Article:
• Condition certain federal funding for state and local law enforcement agencies on banning the use of chokeholds and carotid holds. If a state or local government does not have a law banning chokeholds, they may not be eligible for certain federal grant programs.


  • Republicans in the Senate define the practice much more narrowly, applying it only to something done with the goal of incapacitating someone. 
  • Requires all state and local governments to put in place tough policies which severely restrict the use of chokeholds, except in situations where deadly force is authorized.
  • It also calls on the attorney general to develop new restrictions on chokeholds for federal law enforcement officers. 

No-Knock Warrants

No-knock warrants are warrants that allow law enforcement officers to enter someone’s home or other property without first identifying themselves. 


  • Bans no-knock warrants in drug cases at the federal level.
  • Condition federal law enforcement funding for state and local law enforcement agencies on prohibiting the use of no-knock warrants in drug cases.


  • Does not ban no-knock warrants but requires states and localities to report data to the Attorney General on the use of “no-knock warrants” annually.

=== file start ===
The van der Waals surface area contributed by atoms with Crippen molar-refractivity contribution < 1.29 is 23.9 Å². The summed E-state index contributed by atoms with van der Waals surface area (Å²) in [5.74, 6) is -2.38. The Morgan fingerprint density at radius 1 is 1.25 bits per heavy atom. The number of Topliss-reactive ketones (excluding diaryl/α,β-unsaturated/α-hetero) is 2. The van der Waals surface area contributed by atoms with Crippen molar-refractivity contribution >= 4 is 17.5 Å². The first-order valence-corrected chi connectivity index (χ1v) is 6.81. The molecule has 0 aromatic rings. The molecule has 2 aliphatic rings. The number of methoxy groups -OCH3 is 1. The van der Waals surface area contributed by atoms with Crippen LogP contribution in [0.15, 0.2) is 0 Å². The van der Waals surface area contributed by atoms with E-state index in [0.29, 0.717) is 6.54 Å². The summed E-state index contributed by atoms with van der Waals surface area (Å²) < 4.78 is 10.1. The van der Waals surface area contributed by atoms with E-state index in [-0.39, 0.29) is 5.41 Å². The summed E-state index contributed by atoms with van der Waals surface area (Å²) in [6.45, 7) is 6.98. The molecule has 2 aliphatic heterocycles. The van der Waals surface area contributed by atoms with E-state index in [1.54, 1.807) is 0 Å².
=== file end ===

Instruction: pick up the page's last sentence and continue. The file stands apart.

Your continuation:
• For each “no-knock warrant” carried out the respective law enforcement agency shall

report critical information related to the execution of the warrant as well as crime rate data for the respective locality. 

  • The Attorney General will then publish a public report of this information.

Racial Profiling

The House bill seeks to eliminate racial and religious profiling while the Senate bill avoids any mention of the term “racial profiling” in the text. 


  • Prohibits federal, state, and local law enforcement from racial, religious, and discriminatory profiling
  • Conditions federal funding to state and local law enforcement to establish best practices to discourage profiling.
  • Require the Attorney General to provide reports on racial, religious, and discriminatory profiling and ongoing efforts to combat profiling.
  • Mandates training on racial, religious, and discriminatory profiling for all law enforcement.
  • Requires the Attorney General to maintain a registry that, among other things, tracks complaints of racial profiling, as well as investigations, discipline, and firings due to racial profiling. 


  • Does not mention racial profiling at all.
  • The closest it comes to addressing racial profiling is the outlining of law enforcement agency hiring and education section, which helps to ensure law enforcement agency personnel are reflective of the communities they serve and creates an African American History Museum education program for law enforcement.

Police Misconduct